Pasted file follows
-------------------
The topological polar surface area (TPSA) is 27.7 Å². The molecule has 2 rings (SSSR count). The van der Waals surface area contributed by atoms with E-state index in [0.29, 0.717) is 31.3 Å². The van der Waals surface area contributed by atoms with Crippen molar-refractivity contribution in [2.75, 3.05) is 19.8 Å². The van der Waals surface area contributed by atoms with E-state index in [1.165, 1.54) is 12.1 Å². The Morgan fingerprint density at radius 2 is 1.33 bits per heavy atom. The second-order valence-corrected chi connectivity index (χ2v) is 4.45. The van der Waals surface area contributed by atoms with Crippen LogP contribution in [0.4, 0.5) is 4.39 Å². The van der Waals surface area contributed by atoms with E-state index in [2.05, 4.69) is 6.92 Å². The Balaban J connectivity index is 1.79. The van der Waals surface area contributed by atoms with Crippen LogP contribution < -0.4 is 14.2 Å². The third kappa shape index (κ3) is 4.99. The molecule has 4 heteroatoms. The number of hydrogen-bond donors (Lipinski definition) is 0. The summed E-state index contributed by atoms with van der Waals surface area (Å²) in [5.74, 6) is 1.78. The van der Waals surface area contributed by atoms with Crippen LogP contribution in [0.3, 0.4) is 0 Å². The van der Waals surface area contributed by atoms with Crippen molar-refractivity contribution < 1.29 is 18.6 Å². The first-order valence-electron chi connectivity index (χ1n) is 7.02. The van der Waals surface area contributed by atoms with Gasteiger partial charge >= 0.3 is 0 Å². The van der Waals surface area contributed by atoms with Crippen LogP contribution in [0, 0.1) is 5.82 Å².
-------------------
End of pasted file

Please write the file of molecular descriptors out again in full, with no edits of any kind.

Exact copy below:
The topological polar surface area (TPSA) is 27.7 Å². The molecule has 2 rings (SSSR count). The van der Waals surface area contributed by atoms with E-state index in [0.29, 0.717) is 31.3 Å². The van der Waals surface area contributed by atoms with Crippen molar-refractivity contribution in [2.75, 3.05) is 19.8 Å². The van der Waals surface area contributed by atoms with E-state index in [1.165, 1.54) is 12.1 Å². The Morgan fingerprint density at radius 2 is 1.33 bits per heavy atom. The second-order valence-corrected chi connectivity index (χ2v) is 4.45. The van der Waals surface area contributed by atoms with Crippen LogP contribution in [0.4, 0.5) is 4.39 Å². The van der Waals surface area contributed by atoms with E-state index in [2.05, 4.69) is 6.92 Å². The Balaban J connectivity index is 1.79. The van der Waals surface area contributed by atoms with Crippen LogP contribution < -0.4 is 14.2 Å². The third kappa shape index (κ3) is 4.99. The molecule has 4 heteroatoms. The number of hydrogen-bond donors (Lipinski definition) is 0. The summed E-state index contributed by atoms with van der Waals surface area (Å²) in [5.74, 6) is 1.78. The van der Waals surface area contributed by atoms with Crippen LogP contribution in [0.3, 0.4) is 0 Å². The van der Waals surface area contributed by atoms with Crippen molar-refractivity contribution < 1.29 is 18.6 Å². The first-order valence-electron chi connectivity index (χ1n) is 7.02. The van der Waals surface area contributed by atoms with Gasteiger partial charge >= 0.3 is 0 Å². The van der Waals surface area contributed by atoms with Crippen LogP contribution in [0, 0.1) is 5.82 Å².